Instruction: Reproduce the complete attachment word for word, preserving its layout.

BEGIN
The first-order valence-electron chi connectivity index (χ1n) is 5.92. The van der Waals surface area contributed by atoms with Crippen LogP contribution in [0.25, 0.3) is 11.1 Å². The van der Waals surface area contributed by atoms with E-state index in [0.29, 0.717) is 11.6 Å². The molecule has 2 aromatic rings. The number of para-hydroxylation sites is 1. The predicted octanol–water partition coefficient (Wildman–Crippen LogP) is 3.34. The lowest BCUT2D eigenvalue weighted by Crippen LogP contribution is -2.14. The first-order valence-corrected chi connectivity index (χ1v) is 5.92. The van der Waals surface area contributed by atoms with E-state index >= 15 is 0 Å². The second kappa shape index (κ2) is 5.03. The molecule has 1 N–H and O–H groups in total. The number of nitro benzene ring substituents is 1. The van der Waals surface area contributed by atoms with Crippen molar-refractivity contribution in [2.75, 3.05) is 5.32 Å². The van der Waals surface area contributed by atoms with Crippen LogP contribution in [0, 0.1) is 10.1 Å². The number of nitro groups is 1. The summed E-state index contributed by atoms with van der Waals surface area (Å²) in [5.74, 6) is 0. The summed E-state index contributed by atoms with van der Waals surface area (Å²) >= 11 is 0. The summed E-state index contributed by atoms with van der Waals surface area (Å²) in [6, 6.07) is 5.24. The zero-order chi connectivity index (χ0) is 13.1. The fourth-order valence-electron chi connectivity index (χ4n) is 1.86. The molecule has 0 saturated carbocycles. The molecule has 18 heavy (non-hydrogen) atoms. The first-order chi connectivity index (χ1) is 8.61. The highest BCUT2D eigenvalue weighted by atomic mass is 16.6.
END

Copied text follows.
The first-order valence-electron chi connectivity index (χ1n) is 5.92. The van der Waals surface area contributed by atoms with Crippen LogP contribution in [0.25, 0.3) is 11.1 Å². The van der Waals surface area contributed by atoms with E-state index in [0.29, 0.717) is 11.6 Å². The molecule has 2 aromatic rings. The number of para-hydroxylation sites is 1. The predicted octanol–water partition coefficient (Wildman–Crippen LogP) is 3.34. The lowest BCUT2D eigenvalue weighted by Crippen LogP contribution is -2.14. The first-order valence-corrected chi connectivity index (χ1v) is 5.92. The van der Waals surface area contributed by atoms with E-state index >= 15 is 0 Å². The second kappa shape index (κ2) is 5.03. The molecule has 1 N–H and O–H groups in total. The number of nitro benzene ring substituents is 1. The van der Waals surface area contributed by atoms with Crippen molar-refractivity contribution in [2.75, 3.05) is 5.32 Å². The van der Waals surface area contributed by atoms with Crippen LogP contribution in [0, 0.1) is 10.1 Å². The number of nitro groups is 1. The summed E-state index contributed by atoms with van der Waals surface area (Å²) in [5.74, 6) is 0. The summed E-state index contributed by atoms with van der Waals surface area (Å²) >= 11 is 0. The summed E-state index contributed by atoms with van der Waals surface area (Å²) in [6, 6.07) is 5.24. The zero-order chi connectivity index (χ0) is 13.1. The fourth-order valence-electron chi connectivity index (χ4n) is 1.86. The molecule has 0 saturated carbocycles. The molecule has 18 heavy (non-hydrogen) atoms. The first-order chi connectivity index (χ1) is 8.61. The highest BCUT2D eigenvalue weighted by atomic mass is 16.6.